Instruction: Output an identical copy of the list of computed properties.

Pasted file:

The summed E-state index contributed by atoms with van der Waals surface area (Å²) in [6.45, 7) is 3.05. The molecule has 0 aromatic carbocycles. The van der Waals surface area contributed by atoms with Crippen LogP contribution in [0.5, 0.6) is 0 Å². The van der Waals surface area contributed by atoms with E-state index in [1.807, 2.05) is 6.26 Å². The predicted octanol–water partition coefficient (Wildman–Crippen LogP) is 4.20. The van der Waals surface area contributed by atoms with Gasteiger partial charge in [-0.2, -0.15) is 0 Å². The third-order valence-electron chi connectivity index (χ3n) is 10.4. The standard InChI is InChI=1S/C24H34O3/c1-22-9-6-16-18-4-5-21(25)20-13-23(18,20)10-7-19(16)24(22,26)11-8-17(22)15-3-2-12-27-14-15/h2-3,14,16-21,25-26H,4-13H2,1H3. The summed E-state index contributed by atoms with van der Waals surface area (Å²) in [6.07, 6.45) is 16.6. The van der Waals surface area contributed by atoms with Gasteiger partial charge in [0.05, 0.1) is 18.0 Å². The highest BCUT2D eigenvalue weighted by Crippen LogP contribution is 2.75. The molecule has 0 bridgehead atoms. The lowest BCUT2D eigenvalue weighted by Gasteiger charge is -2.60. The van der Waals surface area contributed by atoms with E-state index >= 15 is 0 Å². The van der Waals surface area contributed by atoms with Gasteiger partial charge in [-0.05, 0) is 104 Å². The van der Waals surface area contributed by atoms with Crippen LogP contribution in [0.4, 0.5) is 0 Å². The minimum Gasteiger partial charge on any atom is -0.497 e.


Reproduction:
The summed E-state index contributed by atoms with van der Waals surface area (Å²) in [6.45, 7) is 3.05. The molecule has 0 aromatic carbocycles. The van der Waals surface area contributed by atoms with Crippen LogP contribution in [0.5, 0.6) is 0 Å². The van der Waals surface area contributed by atoms with E-state index in [1.807, 2.05) is 6.26 Å². The predicted octanol–water partition coefficient (Wildman–Crippen LogP) is 4.20. The van der Waals surface area contributed by atoms with Gasteiger partial charge in [-0.2, -0.15) is 0 Å². The third-order valence-electron chi connectivity index (χ3n) is 10.4. The standard InChI is InChI=1S/C24H34O3/c1-22-9-6-16-18-4-5-21(25)20-13-23(18,20)10-7-19(16)24(22,26)11-8-17(22)15-3-2-12-27-14-15/h2-3,14,16-21,25-26H,4-13H2,1H3. The summed E-state index contributed by atoms with van der Waals surface area (Å²) in [6.07, 6.45) is 16.6. The van der Waals surface area contributed by atoms with Gasteiger partial charge in [0.05, 0.1) is 18.0 Å². The highest BCUT2D eigenvalue weighted by Crippen LogP contribution is 2.75. The molecule has 0 bridgehead atoms. The lowest BCUT2D eigenvalue weighted by Gasteiger charge is -2.60. The van der Waals surface area contributed by atoms with E-state index >= 15 is 0 Å². The van der Waals surface area contributed by atoms with Gasteiger partial charge in [-0.05, 0) is 104 Å². The van der Waals surface area contributed by atoms with Crippen LogP contribution in [0.4, 0.5) is 0 Å². The minimum Gasteiger partial charge on any atom is -0.497 e.